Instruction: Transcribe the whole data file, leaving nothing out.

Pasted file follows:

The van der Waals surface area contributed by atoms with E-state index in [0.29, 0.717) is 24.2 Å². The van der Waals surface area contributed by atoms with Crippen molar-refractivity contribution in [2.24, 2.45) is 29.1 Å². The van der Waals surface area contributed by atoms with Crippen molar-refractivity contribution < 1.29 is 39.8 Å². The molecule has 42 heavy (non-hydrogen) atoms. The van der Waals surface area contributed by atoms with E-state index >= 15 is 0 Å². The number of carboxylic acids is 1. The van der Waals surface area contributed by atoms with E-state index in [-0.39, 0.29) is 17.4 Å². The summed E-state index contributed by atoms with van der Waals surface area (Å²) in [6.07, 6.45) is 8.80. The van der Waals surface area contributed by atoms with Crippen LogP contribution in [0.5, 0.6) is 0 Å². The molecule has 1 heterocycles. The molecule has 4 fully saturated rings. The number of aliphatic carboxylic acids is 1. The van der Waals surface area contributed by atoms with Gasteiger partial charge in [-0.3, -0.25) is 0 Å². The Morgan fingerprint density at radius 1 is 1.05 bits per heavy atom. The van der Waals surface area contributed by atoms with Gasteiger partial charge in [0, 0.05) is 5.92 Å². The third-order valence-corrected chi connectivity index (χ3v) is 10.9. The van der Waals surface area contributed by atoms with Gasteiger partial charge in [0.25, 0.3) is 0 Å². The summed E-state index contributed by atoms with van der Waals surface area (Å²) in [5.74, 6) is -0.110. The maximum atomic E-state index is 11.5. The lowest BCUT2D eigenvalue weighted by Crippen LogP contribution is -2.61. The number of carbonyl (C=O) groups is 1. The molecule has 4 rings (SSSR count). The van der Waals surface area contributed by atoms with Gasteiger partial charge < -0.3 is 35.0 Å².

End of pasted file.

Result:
The van der Waals surface area contributed by atoms with E-state index in [0.29, 0.717) is 24.2 Å². The van der Waals surface area contributed by atoms with Crippen molar-refractivity contribution in [2.24, 2.45) is 29.1 Å². The van der Waals surface area contributed by atoms with Crippen molar-refractivity contribution < 1.29 is 39.8 Å². The molecule has 42 heavy (non-hydrogen) atoms. The van der Waals surface area contributed by atoms with E-state index >= 15 is 0 Å². The number of carboxylic acids is 1. The van der Waals surface area contributed by atoms with E-state index in [-0.39, 0.29) is 17.4 Å². The summed E-state index contributed by atoms with van der Waals surface area (Å²) in [6.07, 6.45) is 8.80. The van der Waals surface area contributed by atoms with Crippen LogP contribution in [0.5, 0.6) is 0 Å². The molecule has 1 heterocycles. The molecule has 4 fully saturated rings. The number of aliphatic carboxylic acids is 1. The van der Waals surface area contributed by atoms with Gasteiger partial charge in [-0.3, -0.25) is 0 Å². The Morgan fingerprint density at radius 1 is 1.05 bits per heavy atom. The van der Waals surface area contributed by atoms with Gasteiger partial charge in [0, 0.05) is 5.92 Å². The third-order valence-corrected chi connectivity index (χ3v) is 10.9. The van der Waals surface area contributed by atoms with Gasteiger partial charge in [0.25, 0.3) is 0 Å². The summed E-state index contributed by atoms with van der Waals surface area (Å²) in [5.74, 6) is -0.110. The maximum atomic E-state index is 11.5. The lowest BCUT2D eigenvalue weighted by Crippen LogP contribution is -2.61. The number of carbonyl (C=O) groups is 1. The molecule has 4 rings (SSSR count). The van der Waals surface area contributed by atoms with Gasteiger partial charge < -0.3 is 35.0 Å².